Snappy service (for campaign contributors)

Once again, the all-Republican Loudoun Board of Supervisors has shown it can provide excellent constituent service . . . as long as the constituents happen to belong to the commercial development industry.

As reported earlier this month, the developers of the “Loudoun Station” development had an urgent need to violate Loudoun’s longstanding zoning ordinances governing the erection of advertising signs by plunking down along the Greenway a 27-foot high freestanding sign for their development.

That’s the height of a three-story house. This huge sign would be in addition to multiple entrance signs for the development, and the county planning staff opposed it as unnecessary, adding needlessly to visual clutter, and contrary to both the letter and the spirit of Loudoun’s policies.

But if you’re a commercial developer, the rules need not apply to you with this Board! The Loudoun Station developers applied for a special exemption, and last week at a public hearing the Board voted unanimously to approve it and send it to a final vote on February 6.

Mirabile dictu, Chairman Scott York (R-At Large) recused himself for the first time on a vote involving one of his very generous friends, not that it made any difference when you have a unanimous board in the pocket of the developers, but I suppose it was a nice gesture.

The Board also showed a blushing reticence to follow its normal bums-rush procedure; a motion by Supervisors Shawn William (R-Broad Run) and Ralph Buona (R-Ashburn) to suspend the rules, thereby allowing instant final passage of the special exception, failed to gain the supermajority vote required. (Most of the other special exceptions the Board considered last week were snappily approved this way by suspending the rules. I guess if you don’t bother following the existing zoning rules there’s no point in following the rules about public process, either.)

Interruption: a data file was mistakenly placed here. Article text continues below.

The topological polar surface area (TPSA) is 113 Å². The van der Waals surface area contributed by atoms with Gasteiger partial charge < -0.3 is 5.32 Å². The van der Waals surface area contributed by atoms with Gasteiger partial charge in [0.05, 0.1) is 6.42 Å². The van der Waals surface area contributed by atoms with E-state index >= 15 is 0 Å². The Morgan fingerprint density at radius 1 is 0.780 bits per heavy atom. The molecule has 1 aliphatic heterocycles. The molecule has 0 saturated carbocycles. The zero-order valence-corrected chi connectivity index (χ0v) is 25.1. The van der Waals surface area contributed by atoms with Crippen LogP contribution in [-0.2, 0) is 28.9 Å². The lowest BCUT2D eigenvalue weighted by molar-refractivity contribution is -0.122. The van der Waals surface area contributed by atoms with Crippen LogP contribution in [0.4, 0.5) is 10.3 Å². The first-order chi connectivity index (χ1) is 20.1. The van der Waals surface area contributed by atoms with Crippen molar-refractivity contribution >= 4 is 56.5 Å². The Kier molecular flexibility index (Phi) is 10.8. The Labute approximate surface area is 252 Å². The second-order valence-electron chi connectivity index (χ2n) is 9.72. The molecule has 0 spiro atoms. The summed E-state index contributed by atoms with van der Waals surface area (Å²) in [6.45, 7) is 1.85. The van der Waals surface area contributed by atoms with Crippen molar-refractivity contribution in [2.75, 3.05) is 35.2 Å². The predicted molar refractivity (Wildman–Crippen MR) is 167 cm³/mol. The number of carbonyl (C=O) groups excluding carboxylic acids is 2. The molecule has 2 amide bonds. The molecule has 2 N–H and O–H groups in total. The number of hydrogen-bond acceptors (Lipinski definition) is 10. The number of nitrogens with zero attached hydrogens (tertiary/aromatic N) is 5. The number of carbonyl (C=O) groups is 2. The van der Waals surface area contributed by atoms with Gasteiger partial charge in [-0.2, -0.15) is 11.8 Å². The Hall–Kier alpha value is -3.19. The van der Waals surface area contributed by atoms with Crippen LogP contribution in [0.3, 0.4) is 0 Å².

Having already granted special exceptions to One Loudoun for the first-ever electronic billboards in the county, abolished the volunteer illegal-sign cleanup program, and turned a blind eye to the many large and completely illegal billboards and banners developers have already erected along the Greenway, we can expect further abandonment of Loudoun’s longstanding sign rules. It’s another perfect example of favoring the interests of one small business segment over both the people who live here and the businesses that depend upon preserving Loudoun’s scenic and historic values that make it a popular tourism destination. With this Board there is one rule and one rule alone: Money talks!

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